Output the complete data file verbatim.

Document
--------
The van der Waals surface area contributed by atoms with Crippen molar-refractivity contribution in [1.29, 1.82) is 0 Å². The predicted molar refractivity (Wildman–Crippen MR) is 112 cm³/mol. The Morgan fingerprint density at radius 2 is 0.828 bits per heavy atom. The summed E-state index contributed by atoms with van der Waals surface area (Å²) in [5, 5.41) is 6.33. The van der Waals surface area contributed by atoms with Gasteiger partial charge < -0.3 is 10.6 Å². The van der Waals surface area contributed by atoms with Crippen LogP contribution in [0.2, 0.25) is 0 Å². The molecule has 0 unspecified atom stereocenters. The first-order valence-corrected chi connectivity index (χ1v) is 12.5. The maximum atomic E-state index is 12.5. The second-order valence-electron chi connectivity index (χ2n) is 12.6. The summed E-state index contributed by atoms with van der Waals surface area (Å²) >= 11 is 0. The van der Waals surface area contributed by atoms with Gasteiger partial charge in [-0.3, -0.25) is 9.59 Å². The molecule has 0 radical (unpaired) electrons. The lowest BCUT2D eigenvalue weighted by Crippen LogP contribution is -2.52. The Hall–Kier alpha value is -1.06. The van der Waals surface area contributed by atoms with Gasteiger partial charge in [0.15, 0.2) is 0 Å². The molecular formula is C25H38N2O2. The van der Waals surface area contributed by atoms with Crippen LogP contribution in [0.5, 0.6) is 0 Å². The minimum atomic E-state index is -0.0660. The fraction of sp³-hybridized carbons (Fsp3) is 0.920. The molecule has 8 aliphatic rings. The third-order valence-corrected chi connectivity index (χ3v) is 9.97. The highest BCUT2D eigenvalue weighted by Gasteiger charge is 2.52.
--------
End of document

The van der Waals surface area contributed by atoms with Crippen molar-refractivity contribution in [1.29, 1.82) is 0 Å². The predicted molar refractivity (Wildman–Crippen MR) is 112 cm³/mol. The Morgan fingerprint density at radius 2 is 0.828 bits per heavy atom. The summed E-state index contributed by atoms with van der Waals surface area (Å²) in [5, 5.41) is 6.33. The van der Waals surface area contributed by atoms with Gasteiger partial charge < -0.3 is 10.6 Å². The van der Waals surface area contributed by atoms with Crippen LogP contribution in [0.2, 0.25) is 0 Å². The molecule has 0 unspecified atom stereocenters. The first-order valence-corrected chi connectivity index (χ1v) is 12.5. The maximum atomic E-state index is 12.5. The second-order valence-electron chi connectivity index (χ2n) is 12.6. The summed E-state index contributed by atoms with van der Waals surface area (Å²) >= 11 is 0. The van der Waals surface area contributed by atoms with Gasteiger partial charge in [-0.3, -0.25) is 9.59 Å². The molecule has 0 radical (unpaired) electrons. The lowest BCUT2D eigenvalue weighted by Crippen LogP contribution is -2.52. The Hall–Kier alpha value is -1.06. The van der Waals surface area contributed by atoms with Gasteiger partial charge in [0.15, 0.2) is 0 Å². The molecular formula is C25H38N2O2. The van der Waals surface area contributed by atoms with Crippen LogP contribution in [0.5, 0.6) is 0 Å². The minimum atomic E-state index is -0.0660. The fraction of sp³-hybridized carbons (Fsp3) is 0.920. The molecule has 8 aliphatic rings. The third-order valence-corrected chi connectivity index (χ3v) is 9.97. The highest BCUT2D eigenvalue weighted by Gasteiger charge is 2.52.